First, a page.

Fears over government corruption have already got the better of the landmark Chad-Cameroon pipeline, which the Bank had pioneered to prove that “petrodollars can benefit the poor” (see Updates 47, 48). Civil society activists, who have put forward strong warnings against the project since its inception, are largely in support of the Bank’s move to withdraw support to Chad following its serious breach of a loan agreement. However they hope that such a lesson will prevent the Bank from funding other high-risk extractive industry projects in the future, and hold the Bank responsible for addressing social and environmental problems resulting from the controversial mega-project.
The Chad-Cameroon pipeline, developed by an Exxon Mobil-led consortium was opened in 2003. In the first test of Bank president Wolfowitz’s strong anti-corruption rhetoric, on 6 January the World Bank announced that it would withhold new loans and grants to the government of Chad and suspend disbursement of International Development Association(IDA) funds of approximately US$124 million. After several months of failed negotiations between the Bank and Chad’s president Edriss Déby, Chad’s parliament approved legislation to amend the Bank-backed petroleum revenue management law at the end of December. This law, introduced in 1999, was crucial to the Bank’s support of four percent of the $3.7 billion pipeline. It directed the bulk of government revenue from the project to agreed priority sectors such as health, education and rural development, and also created a Future Generations Fund (FGF), which diverted ten per cent of the oil profits for the benefit of future generations after Chad’s oil wells run dry.
Amendments to the revenue management law include:
- increasing the amount of petroleum revenues deposited into general government coffers from 15 to 30 per cent;
- bypassing the joint government-civil society revenue oversight committee;
- (FGF) and using the money accumulated (more than US$36 million) for immediate expenditures; and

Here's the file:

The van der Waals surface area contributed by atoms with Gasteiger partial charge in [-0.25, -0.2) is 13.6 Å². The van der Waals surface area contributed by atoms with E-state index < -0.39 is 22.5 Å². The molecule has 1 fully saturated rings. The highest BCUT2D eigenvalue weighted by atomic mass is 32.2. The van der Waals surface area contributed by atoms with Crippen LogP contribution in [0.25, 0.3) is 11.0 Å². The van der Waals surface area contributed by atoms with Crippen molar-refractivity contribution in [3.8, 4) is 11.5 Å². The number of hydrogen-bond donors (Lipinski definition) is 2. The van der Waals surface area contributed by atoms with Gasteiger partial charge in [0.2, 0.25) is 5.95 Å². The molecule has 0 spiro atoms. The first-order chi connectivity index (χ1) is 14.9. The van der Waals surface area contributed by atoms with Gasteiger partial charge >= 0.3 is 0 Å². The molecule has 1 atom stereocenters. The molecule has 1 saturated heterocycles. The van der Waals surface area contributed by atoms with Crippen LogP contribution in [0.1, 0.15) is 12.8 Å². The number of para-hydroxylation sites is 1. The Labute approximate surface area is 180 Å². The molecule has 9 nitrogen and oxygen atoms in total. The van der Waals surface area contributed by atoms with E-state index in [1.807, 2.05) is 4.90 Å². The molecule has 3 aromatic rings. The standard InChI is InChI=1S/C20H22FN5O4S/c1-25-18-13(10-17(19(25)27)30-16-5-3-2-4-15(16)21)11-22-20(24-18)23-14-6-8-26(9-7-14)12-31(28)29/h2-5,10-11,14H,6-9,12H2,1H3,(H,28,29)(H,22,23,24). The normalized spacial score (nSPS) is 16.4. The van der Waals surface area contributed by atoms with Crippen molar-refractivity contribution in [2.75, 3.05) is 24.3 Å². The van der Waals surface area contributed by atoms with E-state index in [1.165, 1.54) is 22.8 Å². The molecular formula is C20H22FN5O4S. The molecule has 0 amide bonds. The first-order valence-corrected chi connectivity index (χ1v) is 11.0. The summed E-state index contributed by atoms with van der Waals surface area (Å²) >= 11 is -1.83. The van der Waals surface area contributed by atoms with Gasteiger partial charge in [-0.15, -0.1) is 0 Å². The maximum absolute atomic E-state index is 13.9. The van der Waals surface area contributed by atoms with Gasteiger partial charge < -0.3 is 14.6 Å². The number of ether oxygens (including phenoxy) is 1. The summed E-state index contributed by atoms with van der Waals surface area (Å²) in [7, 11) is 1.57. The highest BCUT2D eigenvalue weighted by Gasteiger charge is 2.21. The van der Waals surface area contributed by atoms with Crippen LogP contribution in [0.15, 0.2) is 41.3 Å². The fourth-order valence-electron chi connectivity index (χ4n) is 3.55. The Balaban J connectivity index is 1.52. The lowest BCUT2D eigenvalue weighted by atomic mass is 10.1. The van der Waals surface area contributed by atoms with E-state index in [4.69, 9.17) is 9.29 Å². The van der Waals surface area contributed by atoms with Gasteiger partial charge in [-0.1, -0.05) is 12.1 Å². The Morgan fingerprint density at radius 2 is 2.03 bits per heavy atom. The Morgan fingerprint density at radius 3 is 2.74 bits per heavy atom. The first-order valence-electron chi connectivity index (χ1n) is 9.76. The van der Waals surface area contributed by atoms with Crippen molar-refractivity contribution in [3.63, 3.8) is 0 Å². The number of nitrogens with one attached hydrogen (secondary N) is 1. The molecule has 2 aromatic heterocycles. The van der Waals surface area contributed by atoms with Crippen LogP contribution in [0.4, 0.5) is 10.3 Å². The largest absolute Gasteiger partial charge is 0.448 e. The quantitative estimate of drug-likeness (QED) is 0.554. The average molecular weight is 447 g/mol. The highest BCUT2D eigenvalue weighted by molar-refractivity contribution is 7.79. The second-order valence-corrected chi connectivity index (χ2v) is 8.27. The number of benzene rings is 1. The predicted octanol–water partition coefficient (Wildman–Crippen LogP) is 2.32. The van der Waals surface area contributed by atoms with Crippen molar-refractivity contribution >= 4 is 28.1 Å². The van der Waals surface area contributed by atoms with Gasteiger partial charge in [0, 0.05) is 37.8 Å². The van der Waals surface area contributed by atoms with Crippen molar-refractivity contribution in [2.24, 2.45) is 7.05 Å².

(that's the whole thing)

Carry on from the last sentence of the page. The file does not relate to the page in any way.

- redefining “priority sector” expenditures to include spending on security.
Following Chad’s actions, its oil revenues deposited at the London branch of Citibank were automatically frozen as per its agreement with the Bank. The Bank’s decision is also supported by the IMF. An IMF loan programme with Chad went off course early 2005 after Chad failed to meet agreed budget targets.
Trying not to say ‘I told you so’
Many civil society activists, both inside and outside of Chad contend that recent events show that their doubts about the project were well founded. “I’ve tried not to say ‘I told you so’ ” said Ian Gary from Oxfam America. “We had always feared that the leverage of the World Bank and other donors would decrease substantially once these oil revenues started to flow, and that’s what’s happening.”
Delphine Djiraibe, from the Chadian Association for the Promotion and Defense of Human Rights agreed with the World Bank’s decision: “new money would mainly be used for military purposes and increasing repression of the Chadian people. But we regret that the Bank did not listen to the warnings of civil society organisations earlier.”
On going responsibility
Poverty, public health, human rights abuses and environmental problems continue to increase as the Exxon-Mobil led consortium running the project expands drilling activities in both existing and new oilfields. The International Advisory Group, established by the World Bank to monitor project implementation, states that the oil consortium is taking land from poor subsistence farmers without ensuring that compensation payments will make up for lost livelihoods. Local authorities and the military are known to extort money from villagers when they receive cash compensation from the oil companies. Chadian human rights organisations report that human rights activists trying to defend local peoples’ rights often receive death threats and have to flee the region. Pollution is taking a toll on the health and crops of some of the poorest people on earth, but none of the project sponsors are even studying it, let alone resolving the problems.
“The World Bank bears responsibility for the project and must press Exxon-Mobil to vigorously address these problems,” said Korinna Horta, of US NGO Environmental Defense. Delphine Djiraibe added, “We hope that the World Bank Group will work with other donors and the private sector to tighten sanctions until the Chadian government agrees to implement the revenue management law and show greater respect for human rights and the environment”.
Nancy Birdsall of the Center for Global Development points out that the Bank is now powerless to do anything about Chad’s recent actions. She concludes that sound institutions in resource-rich developing countries should be created and that in the meantime anti-corruption and transparency legislation should be agreed on by rich country members of the Bank and OECD .